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Mali, I., Vandewege, M. W., Davis, S. K., & Forstner, M. R. J. (2014). Magnitude of the freshwater turtle exports from the us: Long term trends and early effects of newly implemented harvest management regimes. PLoS ONE, 9(1), e86478. 
Added by: Sarina Wunderlich (06 Jul 2014 16:11:51 UTC)
Resource type: Journal Article
DOI: 10.1371/journal.pone.0086478
BibTeX citation key: Mali2014
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Categories: General
Keywords: Emydidae, Emys orbicularis, Geoemydidae, Habitat - habitat, Jura - law, Mauremys leprosa, Mauremys rivulata, Nordamerika - North America, Schildkröten - turtles + tortoises
Creators: Davis, Forstner, Mali, Vandewege
Collection: PLoS ONE
Views: 6/424
Views index: 30%
Popularity index: 7.5%
Abstract     
Unregulated commercial harvest remains a major threat for turtles across the globe. Due to continuing demand from Asian markets, a significant number of turtles are exported from the United States of America (US). Beginning in 2007, several southeastern states in the US implemented restrictions on the commercial harvest of turtles, in order to address the unsustainable take. We have summarized freshwater turtle exports from the US between 2002 and 2012 and demonstrated that the magnitude of turtle exports from the US remained high although the exports decreased throughout the decade. Louisiana and California were the major exporters. The majority of exports were captive bred, and from two genera, Pseudemys and Trachemys. We review the changes over the decade and speculate that the increase in export of wild turtles out of Louisiana after 2007 could be a consequence of strict regulations in surrounding states (e.g., Alabama, Florida). We suggest that if wild turtle protection is a goal for conservation efforts, then these states should work together to develop comprehensive regulation reforms pertaining to the harvest of wild turtles. The following genera were exported: Apalone, Chelydra, Chrysemys, Clemmys, Deirochelys, Emydoidea, Graptemys, Kinosternon, Macroclemys, Malaclemys, Pseudemys, Sternotherus, Terrapene, and Trachemys. Combined, Pseudemys and Trachemys represented between 61% (Florida; 1,321,202 individual turtles) and 96% (Louisiana; 81,404,579 individual turtles) of all species traded from the top four exporting states (Fig. 2). Chelydra consisted of 12% (4,248,913 individuals) of the exports from California, 5% (99,846 individuals) of the exports from Texas, and 5% (125,276 individuals) of the exports from Florida. Apalone consisted of 25% (540,815 individuals) of all exports from Florida and 5% (99,024 individuals) from Texas. For the top four exported genera (Apalone, Chelydra, Pseudemys, and Trachemys), regression coefficients showed significant increase in traded Trachemys in Louisiana (p = 0.02) and significant decrease in traded Trachemys in California (p<0.01). Traded Apalone significantly increased in Florida and California (p<0.01) while traded Chelydra increased in Louisiana and California (p<0.01).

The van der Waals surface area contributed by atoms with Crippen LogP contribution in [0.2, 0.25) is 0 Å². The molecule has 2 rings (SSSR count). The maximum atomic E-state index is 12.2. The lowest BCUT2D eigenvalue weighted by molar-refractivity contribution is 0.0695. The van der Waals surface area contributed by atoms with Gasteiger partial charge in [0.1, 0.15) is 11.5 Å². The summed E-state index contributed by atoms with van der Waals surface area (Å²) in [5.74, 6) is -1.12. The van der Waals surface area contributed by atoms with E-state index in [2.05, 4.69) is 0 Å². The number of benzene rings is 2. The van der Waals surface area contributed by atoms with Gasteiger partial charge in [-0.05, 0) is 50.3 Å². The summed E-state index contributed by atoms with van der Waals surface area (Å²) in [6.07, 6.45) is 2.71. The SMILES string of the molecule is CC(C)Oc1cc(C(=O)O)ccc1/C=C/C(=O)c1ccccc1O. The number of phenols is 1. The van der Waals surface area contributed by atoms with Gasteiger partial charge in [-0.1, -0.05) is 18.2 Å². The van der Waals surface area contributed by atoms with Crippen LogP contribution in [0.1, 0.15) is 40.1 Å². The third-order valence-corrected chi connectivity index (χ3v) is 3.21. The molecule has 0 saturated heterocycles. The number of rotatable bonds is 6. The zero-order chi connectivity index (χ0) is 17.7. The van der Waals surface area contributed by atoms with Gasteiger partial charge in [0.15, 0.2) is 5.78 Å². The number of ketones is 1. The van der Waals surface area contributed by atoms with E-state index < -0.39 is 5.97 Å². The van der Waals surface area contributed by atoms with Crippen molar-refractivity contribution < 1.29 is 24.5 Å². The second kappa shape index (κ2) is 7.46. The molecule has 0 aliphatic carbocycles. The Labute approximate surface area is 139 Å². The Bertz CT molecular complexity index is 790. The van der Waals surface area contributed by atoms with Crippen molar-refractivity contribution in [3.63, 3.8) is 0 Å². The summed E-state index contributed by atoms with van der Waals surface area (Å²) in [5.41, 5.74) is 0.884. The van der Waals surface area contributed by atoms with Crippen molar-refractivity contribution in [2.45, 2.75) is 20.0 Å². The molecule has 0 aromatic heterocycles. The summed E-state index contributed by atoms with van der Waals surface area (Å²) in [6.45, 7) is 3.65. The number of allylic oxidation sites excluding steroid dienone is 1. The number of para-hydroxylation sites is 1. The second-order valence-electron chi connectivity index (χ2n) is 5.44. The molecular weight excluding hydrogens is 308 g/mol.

Added by: Sarina Wunderlich  
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